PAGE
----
Six Studies in the Psalms by Peter J. Blackburn
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From time immemorial, people have expressed their deepest feelings, their joys and sorrows, their longings and disappointments in song. It is natural that, as people have received the gracious revelation of God, they should sing about it.
The book of Psalms is a collection of songs written in Old Testament times by God’s people and used by them in their worship of God. They were sung by the early Christians too and continue to provide a basis for Christian worship and growth.
One writer has described the Psalms in this way:
The Psalter is the outflow of the hearts of men of piety who heard the voice of God, and, in the quagmire of sin and despair, responded to him, crying out for salvation. It is the bursting forth of the irrepressible joy and praise of people who experienced the creative touch of God and entered into spiritual victory. It is the meditations of earnest men who faced life honestly and probed its depths that they might know the role of evil, but above all the ways of God. What they give us, by their own testimony, did not come by unaided reason, but by the revelation of God (G. Herbert Livingston in The Wesleyan Bible Commentary, vol. 2 page 179).
Our hymn-books today are generally arranged thematically - i.e. all the hymns on one particular subject will be grouped together.
The arrangement of the Psalms seems not quite as clear-cut as this, although, as many of our English translations indicate, they were divided into five "books". Book I consists of Psalms 1-41; Book II, Psalms 42-72; Book III, Psalms 73-89; Book IV, Psalms 90-106; and Book V, Psalms 107-150.
Each of these "books" concludes with a special doxology. Praise be to the LORD, the God of Israel, from everlasting to everlasting. Amen and Amen (31.13). Praise be to the LORD God, the God of Israel, who alone does marvellous deeds. Praise be to his glorious name forever; may the whole earth be filled with his glory. Amen and Amen (72.18-19). Praise be to the LORD forever! Amen and Amen (89.52). Praise be to the LORD, the God of Israel, from everlasting to everlasting. Let all the people say, ‘Amen!’ Praise the LORD (106.48). And, of course, the whole of Psalm 150.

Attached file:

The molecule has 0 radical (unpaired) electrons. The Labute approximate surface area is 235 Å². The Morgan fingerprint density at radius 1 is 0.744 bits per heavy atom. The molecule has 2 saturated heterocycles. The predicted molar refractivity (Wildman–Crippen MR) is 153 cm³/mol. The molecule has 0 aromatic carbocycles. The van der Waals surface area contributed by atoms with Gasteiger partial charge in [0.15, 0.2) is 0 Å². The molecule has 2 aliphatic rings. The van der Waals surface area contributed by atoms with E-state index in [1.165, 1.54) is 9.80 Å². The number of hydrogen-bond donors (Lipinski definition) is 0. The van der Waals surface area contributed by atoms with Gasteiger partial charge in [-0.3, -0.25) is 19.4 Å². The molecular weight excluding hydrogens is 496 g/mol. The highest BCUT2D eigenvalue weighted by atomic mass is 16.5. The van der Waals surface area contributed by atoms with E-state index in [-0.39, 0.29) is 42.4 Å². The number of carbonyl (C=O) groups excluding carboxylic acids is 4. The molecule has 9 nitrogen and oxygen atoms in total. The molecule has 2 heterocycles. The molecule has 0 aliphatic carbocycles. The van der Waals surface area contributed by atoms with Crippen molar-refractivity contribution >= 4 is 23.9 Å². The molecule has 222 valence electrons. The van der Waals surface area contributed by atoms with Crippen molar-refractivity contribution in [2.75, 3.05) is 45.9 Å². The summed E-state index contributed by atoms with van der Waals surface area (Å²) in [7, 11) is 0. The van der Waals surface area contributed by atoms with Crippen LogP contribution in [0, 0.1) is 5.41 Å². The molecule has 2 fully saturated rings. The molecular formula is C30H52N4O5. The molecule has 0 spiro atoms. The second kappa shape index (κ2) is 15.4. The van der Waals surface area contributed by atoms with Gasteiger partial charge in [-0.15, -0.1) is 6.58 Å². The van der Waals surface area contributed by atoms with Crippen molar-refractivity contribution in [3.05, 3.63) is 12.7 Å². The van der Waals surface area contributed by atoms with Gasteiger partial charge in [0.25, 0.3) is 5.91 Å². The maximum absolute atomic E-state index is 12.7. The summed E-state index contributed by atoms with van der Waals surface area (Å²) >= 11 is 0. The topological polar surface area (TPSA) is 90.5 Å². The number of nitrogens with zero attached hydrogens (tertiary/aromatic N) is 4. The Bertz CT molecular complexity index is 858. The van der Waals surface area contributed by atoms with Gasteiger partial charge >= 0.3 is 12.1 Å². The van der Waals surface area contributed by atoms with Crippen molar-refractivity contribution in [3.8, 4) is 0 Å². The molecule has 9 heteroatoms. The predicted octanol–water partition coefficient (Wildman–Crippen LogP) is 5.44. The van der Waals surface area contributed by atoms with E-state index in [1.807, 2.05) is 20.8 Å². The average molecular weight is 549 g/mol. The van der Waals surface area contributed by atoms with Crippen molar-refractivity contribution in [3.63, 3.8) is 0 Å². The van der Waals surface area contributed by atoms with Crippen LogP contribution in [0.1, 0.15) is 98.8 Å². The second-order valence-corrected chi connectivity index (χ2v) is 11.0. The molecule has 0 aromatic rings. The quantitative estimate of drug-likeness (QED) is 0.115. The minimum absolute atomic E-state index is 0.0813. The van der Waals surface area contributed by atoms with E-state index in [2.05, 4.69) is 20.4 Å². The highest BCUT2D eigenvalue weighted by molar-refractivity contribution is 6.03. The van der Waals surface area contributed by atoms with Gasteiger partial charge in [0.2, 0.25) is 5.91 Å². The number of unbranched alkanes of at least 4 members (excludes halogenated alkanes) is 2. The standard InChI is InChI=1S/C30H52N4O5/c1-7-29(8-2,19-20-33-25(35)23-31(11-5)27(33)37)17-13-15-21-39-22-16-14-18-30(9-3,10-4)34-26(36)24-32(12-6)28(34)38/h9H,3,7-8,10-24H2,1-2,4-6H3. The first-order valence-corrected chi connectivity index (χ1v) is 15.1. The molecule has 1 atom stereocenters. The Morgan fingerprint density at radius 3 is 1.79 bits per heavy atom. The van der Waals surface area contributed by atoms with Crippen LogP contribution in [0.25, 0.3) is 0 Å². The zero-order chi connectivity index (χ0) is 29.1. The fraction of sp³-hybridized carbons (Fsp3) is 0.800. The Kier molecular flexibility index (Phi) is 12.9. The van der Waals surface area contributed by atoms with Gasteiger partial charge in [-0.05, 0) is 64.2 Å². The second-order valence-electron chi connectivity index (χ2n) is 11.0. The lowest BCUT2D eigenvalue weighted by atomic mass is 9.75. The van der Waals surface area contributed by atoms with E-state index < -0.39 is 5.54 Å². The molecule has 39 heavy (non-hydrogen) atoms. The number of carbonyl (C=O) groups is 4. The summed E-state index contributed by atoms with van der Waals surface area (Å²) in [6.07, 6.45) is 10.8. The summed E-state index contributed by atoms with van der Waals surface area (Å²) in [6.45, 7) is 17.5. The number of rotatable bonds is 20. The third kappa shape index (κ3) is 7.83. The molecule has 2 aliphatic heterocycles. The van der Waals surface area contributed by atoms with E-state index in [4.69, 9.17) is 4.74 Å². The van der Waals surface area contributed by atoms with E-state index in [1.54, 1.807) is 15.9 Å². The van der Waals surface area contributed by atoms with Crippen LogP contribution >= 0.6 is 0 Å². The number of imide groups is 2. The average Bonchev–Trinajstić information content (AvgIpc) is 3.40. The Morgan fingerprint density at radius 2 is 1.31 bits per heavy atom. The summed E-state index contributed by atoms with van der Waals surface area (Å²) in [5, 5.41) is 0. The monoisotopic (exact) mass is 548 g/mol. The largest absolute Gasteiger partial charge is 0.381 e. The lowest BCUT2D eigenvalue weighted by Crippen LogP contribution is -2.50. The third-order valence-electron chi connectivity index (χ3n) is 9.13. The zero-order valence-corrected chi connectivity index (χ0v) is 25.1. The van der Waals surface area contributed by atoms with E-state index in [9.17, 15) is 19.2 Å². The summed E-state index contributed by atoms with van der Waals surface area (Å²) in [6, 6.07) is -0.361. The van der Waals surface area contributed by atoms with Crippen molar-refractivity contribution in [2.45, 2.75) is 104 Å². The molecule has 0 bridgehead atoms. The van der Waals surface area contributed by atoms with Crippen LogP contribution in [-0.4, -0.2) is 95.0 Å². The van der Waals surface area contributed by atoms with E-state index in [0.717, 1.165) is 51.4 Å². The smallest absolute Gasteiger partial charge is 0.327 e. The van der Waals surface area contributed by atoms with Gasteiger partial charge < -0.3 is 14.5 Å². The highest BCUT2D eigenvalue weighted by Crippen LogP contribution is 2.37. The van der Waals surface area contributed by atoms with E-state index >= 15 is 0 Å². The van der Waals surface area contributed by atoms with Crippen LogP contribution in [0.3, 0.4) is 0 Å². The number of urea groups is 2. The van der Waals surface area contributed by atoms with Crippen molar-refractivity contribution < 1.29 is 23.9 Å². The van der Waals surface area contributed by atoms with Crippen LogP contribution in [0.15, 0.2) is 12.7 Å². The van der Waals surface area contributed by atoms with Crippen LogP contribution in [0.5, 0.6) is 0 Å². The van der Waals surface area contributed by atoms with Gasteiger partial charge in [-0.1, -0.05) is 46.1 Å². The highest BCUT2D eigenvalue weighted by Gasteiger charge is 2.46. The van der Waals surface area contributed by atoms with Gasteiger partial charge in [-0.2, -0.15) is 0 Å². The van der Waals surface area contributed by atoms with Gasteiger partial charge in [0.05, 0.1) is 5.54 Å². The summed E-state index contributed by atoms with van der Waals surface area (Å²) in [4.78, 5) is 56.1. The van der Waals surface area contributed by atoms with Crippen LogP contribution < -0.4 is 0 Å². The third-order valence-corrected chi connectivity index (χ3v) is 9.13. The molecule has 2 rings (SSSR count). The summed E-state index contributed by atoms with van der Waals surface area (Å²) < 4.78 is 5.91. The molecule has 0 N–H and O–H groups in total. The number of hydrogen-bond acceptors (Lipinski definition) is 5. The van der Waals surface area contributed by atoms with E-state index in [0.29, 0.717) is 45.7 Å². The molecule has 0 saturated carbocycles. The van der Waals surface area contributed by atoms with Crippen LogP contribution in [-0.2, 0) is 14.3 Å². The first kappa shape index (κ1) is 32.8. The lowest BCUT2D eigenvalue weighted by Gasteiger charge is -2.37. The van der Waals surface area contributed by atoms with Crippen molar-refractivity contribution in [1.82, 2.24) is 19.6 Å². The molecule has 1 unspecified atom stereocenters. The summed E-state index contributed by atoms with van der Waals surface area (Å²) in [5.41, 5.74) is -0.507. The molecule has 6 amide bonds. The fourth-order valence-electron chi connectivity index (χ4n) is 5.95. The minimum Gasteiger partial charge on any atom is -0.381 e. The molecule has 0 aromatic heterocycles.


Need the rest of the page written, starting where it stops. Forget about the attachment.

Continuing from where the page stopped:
Protestant Bible translations have followed the numbering in the Hebrew Bible. The Greek translation called the Septuagint (LXX) - from a couple of hundred years BC - combines Psalms 9 and 10 which read as if they could have originally belonged together. The Latin Vulgate (around 400AD) - and hence Catholic translations - follow this numbering and have 149 Psalms.
Not all of the Psalms come from the same historical period. Seventy-three of them are ascribed to David in their titles. However, the phrase "to (or of) David" may not refer to direct authorship in every instance. The Scriptures are quite definite in holding that David was a gifted musician, poet and singer (see, for example, 2 Samuel 1.19-27; 3.33ff; 23.1-7).